UN announces new measures to fight child labour
The UN International Labour Organisation (ILO) has suggested a number of important social protection measures that it hopes will decrease the number of children that are forced to work.
Its World Report on Child Labour states that by introducing measures such as cash transfers to both parents and older people, as well as other social health measures, parents in the developing world are more likely to let their children go to school instead of forcing them to work.
Constance Thomas, the director of the ILO’s International Programme on the Elimination of Child Labour (IPEC) said, “This report contributes to a better understanding of the underlying economic and social vulnerabilities that generate child labour.”
Child labour represents a serious issue in many African and Asian countries. In March, UK foreign office minister Hugo Swire met with campaigners to discuss responsible investment in Burma – which is still home to many human rights violations, including child labour.
“Investing in social protection through nationally-defined social protection floors is a crucial part of the response in the fight against child labour, which also includes access to decent jobs for adults and education for children”, Thomas added.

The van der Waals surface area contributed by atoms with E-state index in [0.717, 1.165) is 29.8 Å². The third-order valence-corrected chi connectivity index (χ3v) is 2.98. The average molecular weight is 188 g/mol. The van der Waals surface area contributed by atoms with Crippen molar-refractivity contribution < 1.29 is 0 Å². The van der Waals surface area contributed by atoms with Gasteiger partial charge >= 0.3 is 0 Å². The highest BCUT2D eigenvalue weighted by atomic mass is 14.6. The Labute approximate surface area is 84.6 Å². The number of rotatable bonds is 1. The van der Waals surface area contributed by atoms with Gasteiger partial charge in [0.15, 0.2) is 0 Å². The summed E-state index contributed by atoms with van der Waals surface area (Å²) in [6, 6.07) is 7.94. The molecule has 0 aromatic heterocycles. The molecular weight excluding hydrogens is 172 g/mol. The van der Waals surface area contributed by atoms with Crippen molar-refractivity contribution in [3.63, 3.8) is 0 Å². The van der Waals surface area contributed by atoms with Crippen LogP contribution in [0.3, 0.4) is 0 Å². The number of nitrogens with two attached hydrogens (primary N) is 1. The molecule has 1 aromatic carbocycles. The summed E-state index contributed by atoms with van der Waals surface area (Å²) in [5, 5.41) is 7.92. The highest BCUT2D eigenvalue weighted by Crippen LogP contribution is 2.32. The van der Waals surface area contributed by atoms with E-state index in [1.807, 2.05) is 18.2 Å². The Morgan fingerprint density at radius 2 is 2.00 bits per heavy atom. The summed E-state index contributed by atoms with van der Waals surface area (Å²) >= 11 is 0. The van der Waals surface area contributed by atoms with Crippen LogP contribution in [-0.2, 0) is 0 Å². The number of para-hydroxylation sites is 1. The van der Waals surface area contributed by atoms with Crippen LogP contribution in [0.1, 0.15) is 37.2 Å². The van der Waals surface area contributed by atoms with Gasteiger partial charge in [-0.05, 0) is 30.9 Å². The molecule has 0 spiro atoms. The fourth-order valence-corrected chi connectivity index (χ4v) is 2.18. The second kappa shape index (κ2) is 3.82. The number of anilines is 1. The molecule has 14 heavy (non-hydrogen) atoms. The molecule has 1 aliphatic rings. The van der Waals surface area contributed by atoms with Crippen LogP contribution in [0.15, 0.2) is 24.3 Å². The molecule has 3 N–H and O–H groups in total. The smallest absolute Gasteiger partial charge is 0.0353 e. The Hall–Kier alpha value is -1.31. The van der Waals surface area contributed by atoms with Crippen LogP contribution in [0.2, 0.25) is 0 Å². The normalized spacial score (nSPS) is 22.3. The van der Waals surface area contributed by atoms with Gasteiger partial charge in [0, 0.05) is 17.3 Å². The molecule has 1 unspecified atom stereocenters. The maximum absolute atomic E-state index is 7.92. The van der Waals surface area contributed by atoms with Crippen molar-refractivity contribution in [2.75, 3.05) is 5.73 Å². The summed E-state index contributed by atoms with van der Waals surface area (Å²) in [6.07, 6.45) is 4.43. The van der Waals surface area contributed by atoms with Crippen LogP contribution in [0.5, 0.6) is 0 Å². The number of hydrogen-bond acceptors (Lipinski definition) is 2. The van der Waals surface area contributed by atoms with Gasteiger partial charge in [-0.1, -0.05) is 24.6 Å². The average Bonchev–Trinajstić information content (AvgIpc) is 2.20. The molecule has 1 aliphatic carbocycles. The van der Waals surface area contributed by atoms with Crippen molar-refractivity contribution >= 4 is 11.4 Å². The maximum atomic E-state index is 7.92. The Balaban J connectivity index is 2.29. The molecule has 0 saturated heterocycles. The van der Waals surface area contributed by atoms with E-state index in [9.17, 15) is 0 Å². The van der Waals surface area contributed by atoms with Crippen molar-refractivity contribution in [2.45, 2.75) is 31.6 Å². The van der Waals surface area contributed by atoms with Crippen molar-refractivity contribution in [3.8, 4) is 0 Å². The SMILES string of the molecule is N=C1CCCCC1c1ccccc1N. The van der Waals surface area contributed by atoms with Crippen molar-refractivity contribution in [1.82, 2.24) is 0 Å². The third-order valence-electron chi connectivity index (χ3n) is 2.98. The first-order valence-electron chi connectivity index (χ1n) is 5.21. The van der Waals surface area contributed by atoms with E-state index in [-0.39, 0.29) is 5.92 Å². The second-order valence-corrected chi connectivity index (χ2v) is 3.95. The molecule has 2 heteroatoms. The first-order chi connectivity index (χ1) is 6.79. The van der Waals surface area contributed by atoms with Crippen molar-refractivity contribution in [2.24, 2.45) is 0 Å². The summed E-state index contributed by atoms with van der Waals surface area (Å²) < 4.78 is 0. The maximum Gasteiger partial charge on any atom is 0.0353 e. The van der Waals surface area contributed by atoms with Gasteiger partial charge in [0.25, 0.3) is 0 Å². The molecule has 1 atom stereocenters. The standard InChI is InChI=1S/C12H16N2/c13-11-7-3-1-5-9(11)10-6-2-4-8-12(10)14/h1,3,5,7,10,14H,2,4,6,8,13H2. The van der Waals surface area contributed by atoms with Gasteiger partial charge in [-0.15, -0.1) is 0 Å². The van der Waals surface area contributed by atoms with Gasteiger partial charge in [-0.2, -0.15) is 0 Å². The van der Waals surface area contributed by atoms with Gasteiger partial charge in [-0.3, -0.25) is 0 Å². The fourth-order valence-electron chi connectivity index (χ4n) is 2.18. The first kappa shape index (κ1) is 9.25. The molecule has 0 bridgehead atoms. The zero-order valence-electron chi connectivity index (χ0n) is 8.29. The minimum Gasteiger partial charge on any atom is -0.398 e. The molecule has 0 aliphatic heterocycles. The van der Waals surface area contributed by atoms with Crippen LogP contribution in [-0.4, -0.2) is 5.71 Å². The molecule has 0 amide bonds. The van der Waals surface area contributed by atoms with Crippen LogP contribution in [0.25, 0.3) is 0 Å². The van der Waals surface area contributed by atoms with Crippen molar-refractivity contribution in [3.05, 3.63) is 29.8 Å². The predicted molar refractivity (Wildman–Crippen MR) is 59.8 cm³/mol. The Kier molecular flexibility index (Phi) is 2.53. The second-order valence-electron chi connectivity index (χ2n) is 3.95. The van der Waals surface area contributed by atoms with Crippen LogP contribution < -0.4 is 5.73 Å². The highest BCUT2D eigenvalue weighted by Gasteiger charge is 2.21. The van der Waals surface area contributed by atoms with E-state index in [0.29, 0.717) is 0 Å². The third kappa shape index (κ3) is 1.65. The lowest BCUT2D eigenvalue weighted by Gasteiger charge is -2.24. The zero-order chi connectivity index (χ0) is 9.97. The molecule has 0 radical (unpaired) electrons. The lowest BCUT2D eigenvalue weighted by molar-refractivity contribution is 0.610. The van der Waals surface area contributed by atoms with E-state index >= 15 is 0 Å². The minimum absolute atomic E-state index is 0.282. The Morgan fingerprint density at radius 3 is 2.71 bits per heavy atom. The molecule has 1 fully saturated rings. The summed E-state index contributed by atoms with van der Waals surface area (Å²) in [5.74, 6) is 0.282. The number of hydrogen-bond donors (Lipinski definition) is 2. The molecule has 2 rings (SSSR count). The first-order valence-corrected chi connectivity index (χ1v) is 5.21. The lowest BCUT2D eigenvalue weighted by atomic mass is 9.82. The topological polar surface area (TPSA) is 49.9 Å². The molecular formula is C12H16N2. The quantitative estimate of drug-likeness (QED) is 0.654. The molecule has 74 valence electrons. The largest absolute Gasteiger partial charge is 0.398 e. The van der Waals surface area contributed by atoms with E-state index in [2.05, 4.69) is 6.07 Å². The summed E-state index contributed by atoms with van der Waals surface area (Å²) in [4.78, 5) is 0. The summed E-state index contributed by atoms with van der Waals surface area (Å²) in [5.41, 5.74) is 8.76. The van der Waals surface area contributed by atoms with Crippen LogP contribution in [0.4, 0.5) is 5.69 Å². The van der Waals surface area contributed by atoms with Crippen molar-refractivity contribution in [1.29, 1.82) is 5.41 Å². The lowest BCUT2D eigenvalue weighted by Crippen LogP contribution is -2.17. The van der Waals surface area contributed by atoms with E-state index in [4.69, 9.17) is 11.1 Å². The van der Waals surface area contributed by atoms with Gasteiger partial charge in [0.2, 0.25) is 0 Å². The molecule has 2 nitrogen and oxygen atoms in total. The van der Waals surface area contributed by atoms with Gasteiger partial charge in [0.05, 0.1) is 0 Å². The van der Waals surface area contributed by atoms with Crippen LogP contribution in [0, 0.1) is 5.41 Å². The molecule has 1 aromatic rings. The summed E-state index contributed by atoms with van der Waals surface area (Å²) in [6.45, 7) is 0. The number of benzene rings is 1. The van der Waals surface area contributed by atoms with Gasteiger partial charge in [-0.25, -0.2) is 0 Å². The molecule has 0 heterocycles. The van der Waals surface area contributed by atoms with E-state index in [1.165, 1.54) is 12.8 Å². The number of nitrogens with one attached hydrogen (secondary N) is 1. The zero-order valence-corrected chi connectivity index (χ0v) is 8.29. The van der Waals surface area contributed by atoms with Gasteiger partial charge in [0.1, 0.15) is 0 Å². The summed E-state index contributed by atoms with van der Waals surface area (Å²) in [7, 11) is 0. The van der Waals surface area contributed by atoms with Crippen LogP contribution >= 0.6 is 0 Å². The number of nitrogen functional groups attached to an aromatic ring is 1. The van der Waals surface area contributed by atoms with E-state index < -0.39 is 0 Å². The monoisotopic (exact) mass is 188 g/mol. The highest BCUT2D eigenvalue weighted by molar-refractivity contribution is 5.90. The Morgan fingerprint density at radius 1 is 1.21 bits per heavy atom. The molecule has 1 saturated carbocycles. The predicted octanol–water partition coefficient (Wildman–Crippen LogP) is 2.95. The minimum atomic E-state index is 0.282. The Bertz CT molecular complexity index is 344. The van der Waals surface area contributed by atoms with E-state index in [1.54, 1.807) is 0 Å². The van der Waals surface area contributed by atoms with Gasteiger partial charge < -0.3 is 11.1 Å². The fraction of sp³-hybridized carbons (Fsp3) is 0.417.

The report explains that a cash transfer programme in Brazil, that allows families to send their children to school, has drastically helped to tackle child labour and the same can be said for Cambodia and Africa.
The ILO estimates that there are at least 215 million children worldwide forced to work, many of whom are involved in prostitution, while 75% of the world’s population does not have effective access to social protection.
The report comes at a time when rescuers in Bangladesh are still working to find people, many of which are young girls, trapped under rubble following the collapse of a factory.
Bangladesh tragedy ‘could have been avoided’
‘We need to tackle the root causes of inequality and poverty’
Government calls for responsible investment to unlock ‘vast potential’ of Burma